It looks like we may have another Climate Crash-Test Dummy forming to demonstrate the folly of total electrification.

Gerry, England
December 14, 2021 5:51 am

I believe Norway does very well from the Denmark arrangement, getting the surplus wind energy on the cheap and selling the Danes expensive hydro when they are desperate.

Reply to  Gerry, England
December 14, 2021 6:52 am

That was back when natural gas was cheap, and Germany was running coal and nuclear plants all through the day.

Welcome to the new ‘normal’.

It doesn't add up...
Reply to  Gerry, England
December 14, 2021 10:57 am

It’s doing very well from the North Sea Link. The difference in prices between the UK and Norway is split 50/50 between Statnett and National Grid, who are also making a fortune from it, despite the limited capacity at the moment.

December 14, 2021 6:11 am

Norway is increasingly supplying electricity to neighbouring countries:

The north supplies the south and the south helps supply other countries.

December 14, 2021 6:25 am

…and Griff’s reliance on Norway

Walter Sobchak
December 14, 2021 7:18 am

Fun, fun, fun, until your daddy takes the T-bird away.

Iain Russell
December 14, 2021 7:40 am

They won’t need heat pumps soon because of Gerbil Wormening, shoorly?!?

December 14, 2021 7:56 am

Paul Homewood ,tiny typo:
“The report mentions incresing (increasing) demand from industry and oil production, but as Bloomberg reported earlier this year”

Excellent post, thanks

Last edited 1 year ago by Marcus
December 14, 2021 8:50 am

Besides cable interconnects, Norway have been heavily advertising cheap local electricity to firms in the country with the highest bills. So of course these firms move electricity intensive service faclities to Norway, especially fjoerds in the south. This has cost a bundle. If now they face high prices, talk about being caught between a rock and a hard place!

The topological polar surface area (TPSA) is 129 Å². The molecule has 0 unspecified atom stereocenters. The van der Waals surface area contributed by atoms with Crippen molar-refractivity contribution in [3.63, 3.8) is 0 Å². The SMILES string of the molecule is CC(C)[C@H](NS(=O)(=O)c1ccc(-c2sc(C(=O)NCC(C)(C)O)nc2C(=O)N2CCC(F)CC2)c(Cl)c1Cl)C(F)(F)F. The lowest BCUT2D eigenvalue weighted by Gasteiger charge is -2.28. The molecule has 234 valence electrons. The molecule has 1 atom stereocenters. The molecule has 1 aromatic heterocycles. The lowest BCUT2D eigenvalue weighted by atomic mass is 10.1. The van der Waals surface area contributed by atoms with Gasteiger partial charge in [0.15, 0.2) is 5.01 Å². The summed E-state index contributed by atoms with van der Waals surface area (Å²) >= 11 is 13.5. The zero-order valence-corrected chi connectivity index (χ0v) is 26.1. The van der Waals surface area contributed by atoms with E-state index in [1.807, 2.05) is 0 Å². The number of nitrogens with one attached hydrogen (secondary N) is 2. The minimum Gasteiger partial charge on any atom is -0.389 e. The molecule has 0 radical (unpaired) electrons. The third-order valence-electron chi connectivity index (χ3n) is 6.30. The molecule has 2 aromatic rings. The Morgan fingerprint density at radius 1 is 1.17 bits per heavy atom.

I think Christmas holidays are cancelled for these bean counters!

It doesn't add up...
December 14, 2021 11:07 am

The reality is that Norway’s hydro supply has always been highly variable, as the chart shows. Capacity has been essentially the same throughout the charted period, with maximum production of just over 140TWh a year. In 2003 that fell to 105.5TWh. A year of little snow and reduced snowmelt can heavily eat into supply, and has left Norway importing mainly from Sweden and Denmark to make good. In that sense there is nothing new about Norway being short of power. However, it is now vulnerable to Sweden’s nuclear closures which mean a buffer of supply is no longer available. Linking to the German and UK markets is adding to the woes: both are likely to remain short of electricity for some years until they get their acts together as a result of closures of nuclear and coal capacity and over-reliance on wind (and solar in Germany’s case)

Norway elec Gen.png
December 14, 2021 12:54 pm
It doesn't add up...
Reply to  griff
December 14, 2021 2:27 pm

No it doesn’t. They conclude that PS is only marginally economic in small volumes. No game changer.

Barnes Moore
December 14, 2021 3:39 pm

Well, at what point does a catastrophic grid collapse occur? I am no better than Yogi Berra at predictions, but my guess is sometime in the next 5 years unless some level of sanity prevails.

Reply to  Barnes Moore
December 14, 2021 4:19 pm

Well, we’re constantly told (by some) around here that since a catastrophic grid collapse has not happened yet, it will never happen. So nothing to worry about, right?

Chris Nisbet
December 14, 2021 4:27 pm

Does hydro power count as ‘green’?

December 14, 2021 10:35 pm

“driven by demand from offshore oil and gas platforms” – simple: they use the gas to power themselves instead of running a stupid extension cord from the mainland! Why do the politicians have to micromanage every, especially the things they know nothing about?

Reply to  PCman999
December 14, 2021 10:39 pm

This reminded me of how obvious it seemed in retrospect when I found out that a lot of the top people in China have engineering degrees instead of drama instruction and bar security experience. They are working in an evil system with a bloated bureaucracy and yet they get things done. We live in evil systems that bleed us dry and get nothing done.

December 15, 2021 4:33 pm

My sympathy for German and Denmark voters is running low.